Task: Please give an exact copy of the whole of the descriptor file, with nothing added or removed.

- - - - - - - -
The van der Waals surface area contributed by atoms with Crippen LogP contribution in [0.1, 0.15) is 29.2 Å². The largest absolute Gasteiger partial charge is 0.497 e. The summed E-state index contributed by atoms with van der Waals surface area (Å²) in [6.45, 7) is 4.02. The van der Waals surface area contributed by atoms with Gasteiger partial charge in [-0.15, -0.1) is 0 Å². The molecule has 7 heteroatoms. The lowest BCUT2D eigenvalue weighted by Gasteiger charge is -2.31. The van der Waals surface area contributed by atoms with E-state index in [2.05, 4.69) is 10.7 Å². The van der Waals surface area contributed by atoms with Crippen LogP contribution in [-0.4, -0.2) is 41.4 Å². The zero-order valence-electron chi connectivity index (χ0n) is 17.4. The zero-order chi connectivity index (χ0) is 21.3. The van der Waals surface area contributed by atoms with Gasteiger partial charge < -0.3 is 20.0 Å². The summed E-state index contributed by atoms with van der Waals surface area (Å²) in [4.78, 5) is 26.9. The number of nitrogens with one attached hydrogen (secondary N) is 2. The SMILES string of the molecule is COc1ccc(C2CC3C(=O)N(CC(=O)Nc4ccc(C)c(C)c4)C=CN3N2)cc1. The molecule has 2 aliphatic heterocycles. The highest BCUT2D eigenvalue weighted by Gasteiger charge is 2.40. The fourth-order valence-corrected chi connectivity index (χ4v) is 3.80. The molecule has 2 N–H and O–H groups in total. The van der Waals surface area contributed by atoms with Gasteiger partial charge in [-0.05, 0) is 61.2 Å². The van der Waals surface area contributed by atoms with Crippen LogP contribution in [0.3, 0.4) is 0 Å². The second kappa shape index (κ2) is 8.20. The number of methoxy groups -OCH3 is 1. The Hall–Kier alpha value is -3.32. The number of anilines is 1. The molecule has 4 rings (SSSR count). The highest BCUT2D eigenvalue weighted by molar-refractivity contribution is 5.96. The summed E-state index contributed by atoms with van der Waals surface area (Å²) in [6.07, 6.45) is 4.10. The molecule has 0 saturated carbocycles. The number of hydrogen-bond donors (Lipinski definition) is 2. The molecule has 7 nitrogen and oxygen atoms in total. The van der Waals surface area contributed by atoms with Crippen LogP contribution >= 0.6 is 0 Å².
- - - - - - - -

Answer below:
The van der Waals surface area contributed by atoms with Crippen LogP contribution in [0.1, 0.15) is 29.2 Å². The largest absolute Gasteiger partial charge is 0.497 e. The summed E-state index contributed by atoms with van der Waals surface area (Å²) in [6.45, 7) is 4.02. The van der Waals surface area contributed by atoms with Gasteiger partial charge in [-0.15, -0.1) is 0 Å². The molecule has 7 heteroatoms. The lowest BCUT2D eigenvalue weighted by Gasteiger charge is -2.31. The van der Waals surface area contributed by atoms with E-state index in [2.05, 4.69) is 10.7 Å². The van der Waals surface area contributed by atoms with Crippen LogP contribution in [-0.4, -0.2) is 41.4 Å². The zero-order valence-electron chi connectivity index (χ0n) is 17.4. The zero-order chi connectivity index (χ0) is 21.3. The van der Waals surface area contributed by atoms with Gasteiger partial charge < -0.3 is 20.0 Å². The summed E-state index contributed by atoms with van der Waals surface area (Å²) in [4.78, 5) is 26.9. The number of nitrogens with one attached hydrogen (secondary N) is 2. The SMILES string of the molecule is COc1ccc(C2CC3C(=O)N(CC(=O)Nc4ccc(C)c(C)c4)C=CN3N2)cc1. The molecule has 2 aliphatic heterocycles. The highest BCUT2D eigenvalue weighted by Gasteiger charge is 2.40. The fourth-order valence-corrected chi connectivity index (χ4v) is 3.80. The molecule has 2 N–H and O–H groups in total. The van der Waals surface area contributed by atoms with Gasteiger partial charge in [-0.05, 0) is 61.2 Å². The van der Waals surface area contributed by atoms with Crippen LogP contribution in [0.3, 0.4) is 0 Å². The second kappa shape index (κ2) is 8.20. The number of methoxy groups -OCH3 is 1. The Hall–Kier alpha value is -3.32. The number of anilines is 1. The molecule has 4 rings (SSSR count). The highest BCUT2D eigenvalue weighted by molar-refractivity contribution is 5.96. The summed E-state index contributed by atoms with van der Waals surface area (Å²) in [6.07, 6.45) is 4.10. The molecule has 0 saturated carbocycles. The number of hydrogen-bond donors (Lipinski definition) is 2. The molecule has 7 nitrogen and oxygen atoms in total. The van der Waals surface area contributed by atoms with Crippen LogP contribution >= 0.6 is 0 Å².